Mount Washington Produce Collective Plants Seeds of Growth

Article from Highland Park – Mount Washington Patch

Thanks to Mount Washington Produce Collective, students develop a love of nature…and Crispy Kale Chips.

Question: How do you get kids to eat vegetables?

Answer: Serve them Crispy Kale Chips.

That’s the short answer of course.  The long answer is:

1. Enroll your child in Mount Washington Elementary School.

2.  Form a subscription produce collective in partnership with Equitable Roots: a local community organization started by Alex Dorsey that provides fresh, locally-sourced, organic produce.

3.  Use the proceeds to fund school beautification and sustainability projects as well as classroom gardens.

4.  Use the bounty from the gardens as the raw materials for classroom projects, like the making of Crispy Kale Chips.

5.  Get kids hooked on gardening–and vegetables–for life.

Natasha Stanton laughs when she recalls the enthusiastic reaction to the veggie snacks.  “Kids still come up to me and say, ‘Did you give my mom the recipe for the kale chips?’” says the mother of two students at Mount Washington Elementary School.

Stanton is not only a parent but also the dynamo with a vision and a social conscience who, with her fellow parents including Sara Fairchild and Nicole Thomas,  created the Mount Washington Produce Collective.  Stanton, who characterizes the project as a “labor of love” as well as “the most fun volunteer job”, is quick to point out that the produce collective is indeed a collective effort.”

Stanton’s tour of the school projects funded by the Mount Washington Produce Collective is peppered with acknowledgements.  At the raised bed gardens off the kindergarten yard, Stanton explains that previous efforts to plant directly in the ground failed because of the poor quality of the soil.  The TimberSIL Company donated the sturdy, glass-infused lumber for the raised bed and the formerly barren area is now filled with herbs, greens, and vegetables.

Dads and Garden Committee volunteers Matthew Lahey and Neal Taylor, each the parent of a kindergarten student, join us at the garden.  As their respective offspring point out plants and plop cherry tomatoes in a bag for retiring teacher Karen Park, Stanton explains that gardener and former teacher Krista Ebert was the liaison between the produce collective and the faculty while long-time teacher Joy Monji coordinated lesson plans utilizing the gardens with other teachers.

As Stanton explains that Master Gardener Kathleen Ferguson lent her expertise to create the gardens, Taylor crushes and inhales the scent of an herb, picks, shells and samples a bean off the vine and pronounces an aphid-infested plant ready for removal. Taylor, who always has a garden no matter where he lives, says the school gardens give children a chance to “dig in the dirt” instead of playing on the asphalt, which according to Taylor covers about 9/10 of LAUSD playgrounds because it requires less maintenance.

Taylor who has visited numerous  Southern California schools with the “Farmer in the Classroom” program  perated by SEE-LA (Sustainable Economic Enterprises of Los Angeles), notes that thanks to the gardens, “city kids learn about the cycle of growth… as they plant, grow and pick the food they eat. “

As we head past the street-adjacent, mulched garden beds on our way down to the playground, Stanton points out the native shrubs planted by local Girl and Boy Scout groups.  Thanks to the Mount Washington Produce Collective, which receives $3 from every $18 produce box, a wooden fence around the shrubs has replaced the flimsy barrier of yellow, police caution tape “like the kind found at a crime scene,” according to Stanton.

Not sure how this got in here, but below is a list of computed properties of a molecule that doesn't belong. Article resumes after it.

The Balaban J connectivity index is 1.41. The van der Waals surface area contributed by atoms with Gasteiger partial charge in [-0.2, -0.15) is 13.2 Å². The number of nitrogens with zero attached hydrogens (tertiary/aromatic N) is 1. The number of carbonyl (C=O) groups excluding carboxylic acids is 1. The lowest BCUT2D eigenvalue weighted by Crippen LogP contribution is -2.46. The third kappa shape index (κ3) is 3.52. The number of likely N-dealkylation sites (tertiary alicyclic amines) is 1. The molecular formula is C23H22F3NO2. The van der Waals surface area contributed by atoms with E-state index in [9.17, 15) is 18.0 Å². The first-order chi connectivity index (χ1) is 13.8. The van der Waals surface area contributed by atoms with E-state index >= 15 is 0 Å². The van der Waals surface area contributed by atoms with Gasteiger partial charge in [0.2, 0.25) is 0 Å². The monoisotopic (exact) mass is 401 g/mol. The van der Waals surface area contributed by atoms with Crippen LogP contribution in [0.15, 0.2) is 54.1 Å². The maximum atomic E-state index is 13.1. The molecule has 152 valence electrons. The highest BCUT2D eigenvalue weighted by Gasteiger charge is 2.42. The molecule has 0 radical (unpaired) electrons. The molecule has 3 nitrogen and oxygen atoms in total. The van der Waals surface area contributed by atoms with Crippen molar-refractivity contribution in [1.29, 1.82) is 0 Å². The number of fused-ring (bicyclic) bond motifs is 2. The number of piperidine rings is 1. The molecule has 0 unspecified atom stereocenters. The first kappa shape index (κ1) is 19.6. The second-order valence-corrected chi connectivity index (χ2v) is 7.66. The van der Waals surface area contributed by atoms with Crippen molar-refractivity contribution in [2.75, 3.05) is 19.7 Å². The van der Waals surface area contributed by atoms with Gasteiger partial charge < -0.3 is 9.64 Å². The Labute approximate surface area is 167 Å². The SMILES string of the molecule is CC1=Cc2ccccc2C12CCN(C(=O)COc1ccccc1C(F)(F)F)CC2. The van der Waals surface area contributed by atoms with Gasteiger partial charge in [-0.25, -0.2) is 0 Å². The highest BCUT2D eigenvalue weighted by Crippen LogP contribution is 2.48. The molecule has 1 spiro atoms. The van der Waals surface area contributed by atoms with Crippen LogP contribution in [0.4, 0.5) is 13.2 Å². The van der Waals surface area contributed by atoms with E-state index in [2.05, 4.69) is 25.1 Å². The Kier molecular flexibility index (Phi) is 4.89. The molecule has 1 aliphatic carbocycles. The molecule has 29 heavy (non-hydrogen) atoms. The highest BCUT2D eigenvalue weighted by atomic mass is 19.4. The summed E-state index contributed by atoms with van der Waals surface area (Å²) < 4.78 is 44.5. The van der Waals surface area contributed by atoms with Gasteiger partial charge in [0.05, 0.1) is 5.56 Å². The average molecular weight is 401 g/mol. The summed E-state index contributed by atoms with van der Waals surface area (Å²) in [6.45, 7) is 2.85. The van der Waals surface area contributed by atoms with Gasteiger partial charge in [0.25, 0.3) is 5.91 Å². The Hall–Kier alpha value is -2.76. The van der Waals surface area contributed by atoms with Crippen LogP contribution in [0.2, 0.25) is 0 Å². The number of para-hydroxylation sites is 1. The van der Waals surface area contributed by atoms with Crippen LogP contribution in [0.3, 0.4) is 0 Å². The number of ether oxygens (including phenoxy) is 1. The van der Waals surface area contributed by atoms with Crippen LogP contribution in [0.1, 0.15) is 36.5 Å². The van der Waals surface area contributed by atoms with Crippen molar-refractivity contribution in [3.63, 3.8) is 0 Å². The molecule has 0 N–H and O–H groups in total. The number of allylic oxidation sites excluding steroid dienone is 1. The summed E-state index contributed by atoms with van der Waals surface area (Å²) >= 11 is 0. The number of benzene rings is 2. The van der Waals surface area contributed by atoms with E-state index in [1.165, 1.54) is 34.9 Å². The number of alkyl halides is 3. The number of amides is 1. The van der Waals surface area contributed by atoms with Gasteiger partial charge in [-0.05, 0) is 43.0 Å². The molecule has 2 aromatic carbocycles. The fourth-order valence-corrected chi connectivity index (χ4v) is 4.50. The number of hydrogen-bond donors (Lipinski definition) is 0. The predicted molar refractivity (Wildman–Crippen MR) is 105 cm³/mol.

Down on the playground in the upper grade vegetable gardens, lettuce plants glow like red and green jewels in the afternoon sun.  As he watches his child try out a new skateboard, Lahey explains that unlike Taylor, he has no gardening experience but “enjoys getting sweaty and dirty.”  Additionally, Lahey says his experience with the classroom gardens has enhanced his yard at home, which has a lot of fruit trees.

The novice gardener says he and his wife joke that they might not be able to live off the land but that because of the fruit trees, they can “garnish off the land.”  Lahey also appreciates that, unlike chocolate bar fundraisers, for instance, the Produce Collective is a fundraiser that is healthy and involves kids and the community. (It should be noted, by the way, that both dads mentioned that there are also ten women on the garden committee.)

Stanton reveals that potential future projects include transforming the bare hillside above the morning assembly area with mulch and shrubs and creating a “reading garden” on a patch of dirt under the trees near the bungalows. Consequently, Stanton needs at least 30 families a week signed up for the summer produce boxes, which can be ordered in 1, 2 or 4 week incrementsonline.  The Collective also needs volunteers to distribute boxes once a week on Thursday when Stanton and Thomas are on vacation.

Stanton is especially pleased that so many members of the Garden Committee are the parents of kindergarten students. Not only will the parents potentially be able to bring long-term projects to fruition, Station says the kindergarten students can “appreciate the gardens the whole time they [attend Mount Washington Elementary School].”


And of course, it also means many more Crispy Kale Chips. Just make sure Ms. Stanton gives your mom the recipe.

Ms. Stanton’s Crispy Kale Chip Recipe

Wash and dry kale thoroughly

Rip into smaller pieces

Cut out tough ribs if any

Toss with olive oil, salt and pepper (or any of your favorite tastes)

Spread out kale onto a cookie sheet

Bake on a cookie sheet at 400 degrees for 25 minutes or until the kale is crispy